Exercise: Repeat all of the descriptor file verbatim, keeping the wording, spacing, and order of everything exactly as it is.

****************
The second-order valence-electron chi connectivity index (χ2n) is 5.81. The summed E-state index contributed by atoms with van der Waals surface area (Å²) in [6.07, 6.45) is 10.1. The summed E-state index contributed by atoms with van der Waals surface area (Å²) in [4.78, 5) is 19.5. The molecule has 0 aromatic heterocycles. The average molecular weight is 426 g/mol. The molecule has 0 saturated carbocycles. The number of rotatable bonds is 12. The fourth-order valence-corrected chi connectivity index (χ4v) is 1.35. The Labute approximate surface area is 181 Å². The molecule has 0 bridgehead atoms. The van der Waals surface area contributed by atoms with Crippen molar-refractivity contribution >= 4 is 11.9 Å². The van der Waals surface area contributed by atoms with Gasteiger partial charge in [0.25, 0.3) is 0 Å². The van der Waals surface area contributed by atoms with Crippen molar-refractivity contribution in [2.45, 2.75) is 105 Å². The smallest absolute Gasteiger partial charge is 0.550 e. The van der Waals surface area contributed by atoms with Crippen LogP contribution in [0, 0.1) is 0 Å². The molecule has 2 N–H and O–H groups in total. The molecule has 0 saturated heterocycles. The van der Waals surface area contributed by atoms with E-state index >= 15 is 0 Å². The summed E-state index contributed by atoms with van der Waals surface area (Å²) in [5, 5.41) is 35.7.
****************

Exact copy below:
The second-order valence-electron chi connectivity index (χ2n) is 5.81. The summed E-state index contributed by atoms with van der Waals surface area (Å²) in [6.07, 6.45) is 10.1. The summed E-state index contributed by atoms with van der Waals surface area (Å²) in [4.78, 5) is 19.5. The molecule has 0 aromatic heterocycles. The average molecular weight is 426 g/mol. The molecule has 0 saturated carbocycles. The number of rotatable bonds is 12. The fourth-order valence-corrected chi connectivity index (χ4v) is 1.35. The Labute approximate surface area is 181 Å². The molecule has 0 bridgehead atoms. The van der Waals surface area contributed by atoms with Crippen molar-refractivity contribution >= 4 is 11.9 Å². The van der Waals surface area contributed by atoms with Gasteiger partial charge in [0.25, 0.3) is 0 Å². The van der Waals surface area contributed by atoms with Crippen molar-refractivity contribution in [2.45, 2.75) is 105 Å². The smallest absolute Gasteiger partial charge is 0.550 e. The van der Waals surface area contributed by atoms with Crippen LogP contribution in [0, 0.1) is 0 Å². The molecule has 2 N–H and O–H groups in total. The molecule has 0 saturated heterocycles. The van der Waals surface area contributed by atoms with E-state index >= 15 is 0 Å². The summed E-state index contributed by atoms with van der Waals surface area (Å²) in [5, 5.41) is 35.7.